MEMO PAD

WHAT A DIFFERENCE A YEAR MAKES: It’s been less than a year since his messy exit from Vogue, but evidently Andre Leon Talley forgives and forgets. In the most recent issue of the New York Observer, the ex-creative director gushed about his former boss Anna Wintour’s Costume Institute gala this week: “It’s a megamoment of style. This is Anna Wintour’s great ascension into the social firmament.” Way back in March in the New York Times, Talley saw her as a bit more worldly — even commercial, and he described Vogue as “a creative Chernobyl.” Talley complained, “People have begun to care more about dollars than about elegance in fashion. I would like to be in a pure environment of elegance. Advertising does not create fashion excitement.”
Anna, apparently, has also forgiven. She now dines regularly with Talley, and he’s a fixture once again around Vogue’s editorial office, even though his consulting contract is with Vanity Fair.

BEAUTY LOOKS UP: After several near-disastrous months, the toiletries category is showing some signs of life. According to the Magazine Publishers’ Association, which tallies advertising categories monthly, ad revenues for toiletries and beauty categories were up 12 percent over last November, the first increase in 1995.

NOT A WALLFLOWER: Shoe and accessories designer Kenneth Cole continued his provocative and often political ad campaign last Friday with several ads in various papers, including the New York Times, the San Francisco Chronicle, the Dallas Observer and L.A. Weekly. The ads, printed in large black type against a white background, include such lines as: “If you had AIDS, you’d want someone to be researching a cure,” and “If the President had AIDS, he’d need more than just your vote.”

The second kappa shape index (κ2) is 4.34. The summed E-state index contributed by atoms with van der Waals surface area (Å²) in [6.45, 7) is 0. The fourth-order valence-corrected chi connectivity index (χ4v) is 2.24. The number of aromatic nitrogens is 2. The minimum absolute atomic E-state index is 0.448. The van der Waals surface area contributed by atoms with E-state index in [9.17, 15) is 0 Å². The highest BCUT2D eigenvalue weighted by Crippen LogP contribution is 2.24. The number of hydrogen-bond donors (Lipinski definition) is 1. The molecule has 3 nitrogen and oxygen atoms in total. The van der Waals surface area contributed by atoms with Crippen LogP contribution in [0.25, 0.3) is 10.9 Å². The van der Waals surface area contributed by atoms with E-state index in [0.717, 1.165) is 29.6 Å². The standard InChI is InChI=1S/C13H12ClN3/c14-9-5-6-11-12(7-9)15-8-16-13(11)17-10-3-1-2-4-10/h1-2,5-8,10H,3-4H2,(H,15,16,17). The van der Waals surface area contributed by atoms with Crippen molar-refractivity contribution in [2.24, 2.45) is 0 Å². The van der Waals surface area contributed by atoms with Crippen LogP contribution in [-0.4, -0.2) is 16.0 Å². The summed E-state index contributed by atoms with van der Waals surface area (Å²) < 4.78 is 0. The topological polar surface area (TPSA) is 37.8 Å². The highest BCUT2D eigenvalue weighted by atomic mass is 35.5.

The effort was to raise awareness of World AIDS Day, on Dec. 1. The company contributed 40 percent of all purchases at the 18 freestanding Kenneth Cole boutiques that day to AmFAR, which came to about $30,000.

TIBOR SIGNS OFF: With the December-February issue of Colors, Benetton’s controversial in-house publication, editor Tibor Kalman bade farewell to Rome and Italy “after 1,295 bowls of pasta and 2,347 espressos,” as he wrote in his farewell letter. Kalman, who used to head the avant-garde graphic design studio M&Co., has moved back to New York and is looking for his next venture.
Oliviero Toscani, who oversees Colors, hasn’t replaced Kalman but still plans to move the magazine’s offices to Paris next year as part of the policy of rotating headquarters to keep the magazine truly multinational.

MIZRAHI’S NEW CITIZEN: Roman Alonso has been named to the new post of director of image and marketing for Isaac Mizrahi & Co. LP. He comes to the designer firm from Barneys New York, where he had been director of publicity. In the post, he will report to Nina Santisi, vice president of advertising and public relations.

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